Date of Success:
Dannika Patterson is an award-winning writer with a passion for connecting children to nature, through literature.
Her recent titles include Jacaranda Magic (2018), My Tribe (2019) and SeaSpray17 (2019), and she has five new children's titles scheduled for release in the first half of 2020, both in Australia and internationally.
Dannika combines her love of storytelling with an 18-year professional writing history, creating engaging, cross-platform content for businesses. In 2019, she was recognised for her 'Contribution to the Arts in Queensland' with an MBC Queenslander of the Year award. Dannika loves every aspect of being a children's author, especially running workshops with primary school aged children.
WHAT CYA CONFERENCE DID FOR ME
CYA gave me a good kick up the proverbial.
I set off to my very first CYA in 2017, completely over-optimistic and totally under-prepared.
I had no idea what to expect of the day, it being my first in the writing-for-children space. I had attended plenty of conferences in my previous corporate life, where I often held meetings in Vegas/London/Miami/LA, with heads of content development from the likes of Disney and Universal Music and struck some wonderful partnership deals on behalf of the company I worked for at the time. No stress, all business. So, I didn't think that attending a small publishing conference in my home town, to learn from industry professionals and have a few manuscript assessments with editors would raise a sweat. I also (honestly and naively) thought I would be able to talk at least one of the editors into signing me. On the spot. Only six months after I had *officially* decided to give this writing for children gig a red hot go (*after 15 years of unofficially talking myself in and out of it).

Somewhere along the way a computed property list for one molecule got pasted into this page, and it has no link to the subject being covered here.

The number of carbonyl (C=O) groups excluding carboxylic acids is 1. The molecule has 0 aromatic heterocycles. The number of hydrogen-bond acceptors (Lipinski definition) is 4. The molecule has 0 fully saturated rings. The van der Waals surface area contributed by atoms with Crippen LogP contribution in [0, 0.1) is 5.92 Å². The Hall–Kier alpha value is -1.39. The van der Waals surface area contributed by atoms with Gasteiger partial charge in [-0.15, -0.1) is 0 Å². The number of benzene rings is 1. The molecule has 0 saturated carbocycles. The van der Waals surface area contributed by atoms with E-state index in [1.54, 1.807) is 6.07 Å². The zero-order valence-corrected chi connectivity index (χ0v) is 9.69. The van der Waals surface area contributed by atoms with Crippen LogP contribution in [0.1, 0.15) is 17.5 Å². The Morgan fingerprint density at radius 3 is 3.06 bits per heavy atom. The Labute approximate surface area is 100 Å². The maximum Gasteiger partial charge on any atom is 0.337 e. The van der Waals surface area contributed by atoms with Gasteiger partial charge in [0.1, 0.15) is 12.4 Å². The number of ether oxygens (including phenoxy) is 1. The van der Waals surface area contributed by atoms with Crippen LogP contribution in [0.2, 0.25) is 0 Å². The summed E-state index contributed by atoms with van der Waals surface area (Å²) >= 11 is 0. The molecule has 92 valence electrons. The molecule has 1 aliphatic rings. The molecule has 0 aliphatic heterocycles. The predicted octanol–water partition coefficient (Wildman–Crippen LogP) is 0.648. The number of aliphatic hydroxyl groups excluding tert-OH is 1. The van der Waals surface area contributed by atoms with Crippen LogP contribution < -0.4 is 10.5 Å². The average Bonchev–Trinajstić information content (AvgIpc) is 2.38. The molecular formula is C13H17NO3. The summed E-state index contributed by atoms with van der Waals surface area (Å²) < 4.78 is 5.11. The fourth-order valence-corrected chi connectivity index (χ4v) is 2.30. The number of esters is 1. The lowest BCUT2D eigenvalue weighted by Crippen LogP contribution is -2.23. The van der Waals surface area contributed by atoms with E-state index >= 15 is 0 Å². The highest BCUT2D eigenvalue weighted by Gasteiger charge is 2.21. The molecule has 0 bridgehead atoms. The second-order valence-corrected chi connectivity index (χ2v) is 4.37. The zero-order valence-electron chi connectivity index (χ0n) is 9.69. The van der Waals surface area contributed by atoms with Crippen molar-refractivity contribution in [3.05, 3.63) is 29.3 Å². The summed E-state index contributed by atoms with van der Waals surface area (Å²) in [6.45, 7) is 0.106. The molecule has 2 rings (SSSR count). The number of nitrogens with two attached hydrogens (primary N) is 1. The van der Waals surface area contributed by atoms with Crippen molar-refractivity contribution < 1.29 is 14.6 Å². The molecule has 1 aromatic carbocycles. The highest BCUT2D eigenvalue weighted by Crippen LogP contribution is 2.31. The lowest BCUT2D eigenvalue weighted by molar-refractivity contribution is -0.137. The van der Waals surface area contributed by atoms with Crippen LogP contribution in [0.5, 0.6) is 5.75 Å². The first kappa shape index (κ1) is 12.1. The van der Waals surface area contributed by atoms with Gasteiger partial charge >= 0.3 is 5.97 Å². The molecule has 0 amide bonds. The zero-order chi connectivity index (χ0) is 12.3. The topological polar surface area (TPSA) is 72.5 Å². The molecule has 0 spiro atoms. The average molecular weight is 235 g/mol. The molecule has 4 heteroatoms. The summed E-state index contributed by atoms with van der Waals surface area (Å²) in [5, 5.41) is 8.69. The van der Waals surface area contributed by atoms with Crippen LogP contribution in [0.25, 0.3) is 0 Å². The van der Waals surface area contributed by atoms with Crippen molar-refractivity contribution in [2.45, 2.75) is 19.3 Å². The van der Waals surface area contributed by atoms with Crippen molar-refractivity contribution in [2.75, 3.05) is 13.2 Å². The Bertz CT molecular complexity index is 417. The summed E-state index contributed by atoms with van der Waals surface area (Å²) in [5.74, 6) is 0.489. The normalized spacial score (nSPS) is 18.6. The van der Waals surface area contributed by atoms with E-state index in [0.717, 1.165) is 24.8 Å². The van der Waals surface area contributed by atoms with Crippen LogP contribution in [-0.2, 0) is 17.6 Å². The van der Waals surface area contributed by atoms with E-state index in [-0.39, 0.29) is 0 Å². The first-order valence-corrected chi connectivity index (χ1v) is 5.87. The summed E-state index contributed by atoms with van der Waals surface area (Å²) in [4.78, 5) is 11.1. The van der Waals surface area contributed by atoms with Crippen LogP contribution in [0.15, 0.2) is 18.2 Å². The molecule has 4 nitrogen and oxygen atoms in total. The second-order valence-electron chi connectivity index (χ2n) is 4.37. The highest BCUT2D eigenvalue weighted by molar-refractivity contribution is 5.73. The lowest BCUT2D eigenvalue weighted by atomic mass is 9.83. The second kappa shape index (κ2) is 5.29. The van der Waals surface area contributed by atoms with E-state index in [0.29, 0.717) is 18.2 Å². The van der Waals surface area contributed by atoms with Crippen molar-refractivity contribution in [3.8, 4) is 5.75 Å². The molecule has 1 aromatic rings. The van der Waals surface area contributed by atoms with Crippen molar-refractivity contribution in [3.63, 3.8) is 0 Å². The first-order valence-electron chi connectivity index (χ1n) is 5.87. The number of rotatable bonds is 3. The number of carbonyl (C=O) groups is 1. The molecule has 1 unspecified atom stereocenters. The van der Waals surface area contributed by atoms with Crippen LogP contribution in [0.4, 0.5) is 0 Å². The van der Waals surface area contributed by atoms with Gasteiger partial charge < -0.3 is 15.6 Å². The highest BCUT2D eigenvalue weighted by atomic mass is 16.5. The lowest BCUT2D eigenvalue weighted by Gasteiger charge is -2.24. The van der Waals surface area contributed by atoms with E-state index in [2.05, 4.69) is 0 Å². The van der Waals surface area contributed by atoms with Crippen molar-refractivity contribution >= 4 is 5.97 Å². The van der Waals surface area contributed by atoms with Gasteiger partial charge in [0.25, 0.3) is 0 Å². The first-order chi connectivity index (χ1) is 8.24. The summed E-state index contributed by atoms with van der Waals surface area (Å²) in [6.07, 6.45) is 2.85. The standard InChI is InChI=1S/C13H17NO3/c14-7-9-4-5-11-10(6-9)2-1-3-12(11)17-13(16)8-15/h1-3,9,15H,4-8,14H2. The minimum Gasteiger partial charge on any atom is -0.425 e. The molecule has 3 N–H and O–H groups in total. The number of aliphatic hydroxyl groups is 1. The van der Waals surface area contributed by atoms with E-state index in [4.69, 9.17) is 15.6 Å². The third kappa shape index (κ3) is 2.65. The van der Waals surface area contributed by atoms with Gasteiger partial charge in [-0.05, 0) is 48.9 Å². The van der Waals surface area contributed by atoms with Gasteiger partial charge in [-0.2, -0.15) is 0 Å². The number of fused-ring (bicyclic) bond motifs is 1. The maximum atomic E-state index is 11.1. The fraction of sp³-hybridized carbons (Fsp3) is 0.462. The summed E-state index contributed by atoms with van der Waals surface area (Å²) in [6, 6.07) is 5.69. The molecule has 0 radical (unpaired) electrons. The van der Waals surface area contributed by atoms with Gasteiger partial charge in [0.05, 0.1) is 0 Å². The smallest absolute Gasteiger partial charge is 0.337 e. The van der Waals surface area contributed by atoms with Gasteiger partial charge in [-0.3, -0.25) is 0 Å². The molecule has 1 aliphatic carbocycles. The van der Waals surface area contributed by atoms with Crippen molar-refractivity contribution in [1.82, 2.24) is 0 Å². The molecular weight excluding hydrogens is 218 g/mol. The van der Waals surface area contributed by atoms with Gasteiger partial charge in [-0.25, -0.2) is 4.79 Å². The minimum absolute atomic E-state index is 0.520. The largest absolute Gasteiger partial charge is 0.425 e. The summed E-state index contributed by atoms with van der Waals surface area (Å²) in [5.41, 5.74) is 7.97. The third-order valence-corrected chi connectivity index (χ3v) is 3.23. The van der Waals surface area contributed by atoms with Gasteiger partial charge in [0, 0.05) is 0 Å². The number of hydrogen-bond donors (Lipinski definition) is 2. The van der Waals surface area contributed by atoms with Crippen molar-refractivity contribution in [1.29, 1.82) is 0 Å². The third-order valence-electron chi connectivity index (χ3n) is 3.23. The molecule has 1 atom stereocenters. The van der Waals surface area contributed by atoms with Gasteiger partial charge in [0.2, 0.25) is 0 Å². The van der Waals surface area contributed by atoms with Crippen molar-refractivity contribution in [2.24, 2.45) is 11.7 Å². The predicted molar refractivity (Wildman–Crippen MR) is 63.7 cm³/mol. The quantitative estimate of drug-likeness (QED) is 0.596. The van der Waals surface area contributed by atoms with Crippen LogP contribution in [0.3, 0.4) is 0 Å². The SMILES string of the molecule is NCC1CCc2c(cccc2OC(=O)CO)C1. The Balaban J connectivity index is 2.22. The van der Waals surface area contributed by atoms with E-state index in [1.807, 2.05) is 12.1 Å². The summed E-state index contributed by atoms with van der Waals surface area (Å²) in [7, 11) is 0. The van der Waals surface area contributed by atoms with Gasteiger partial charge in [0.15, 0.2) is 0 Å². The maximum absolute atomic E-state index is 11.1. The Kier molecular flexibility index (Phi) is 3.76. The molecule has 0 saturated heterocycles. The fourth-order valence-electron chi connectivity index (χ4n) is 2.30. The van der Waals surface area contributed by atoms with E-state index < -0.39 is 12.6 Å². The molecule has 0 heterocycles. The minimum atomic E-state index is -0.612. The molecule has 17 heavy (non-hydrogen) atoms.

I was wrong.
What I didn't consider back in 2017 was that everything that I had done before was about representing my company. Even later, as a freelance writer, the focus was always on my clients and how to tell their story effectively. But this was just me. These were my stories. Little pieces of my soul offered up on sheets of paper. This was intensely personal.
I had three picture book manuscripts assessments at CYA 2017 and I entered a story into the Picture Book competition. The editors gave me some feedback. My favourite comment from that year was, 'This is not a story. This is a list.' Ouch! No contracts and no invitations to resubmit. I did not place in the competition. I attended presentations, filled my notebook with advice, met some awesome creatives, forgot to eat or drink properly and went home with a massive head-spin/stomach ache situation. I wallowed a little bit that evening, because the day hadn't met my expectations.
But when I woke up the following day, I had a fire in my belly. Overnight, my subconscious had been at work, sifting everything I had heard the day before and it had found a place to settle. I took a few pieces of key advice to heart. I disregarded the rest. And then I got to work.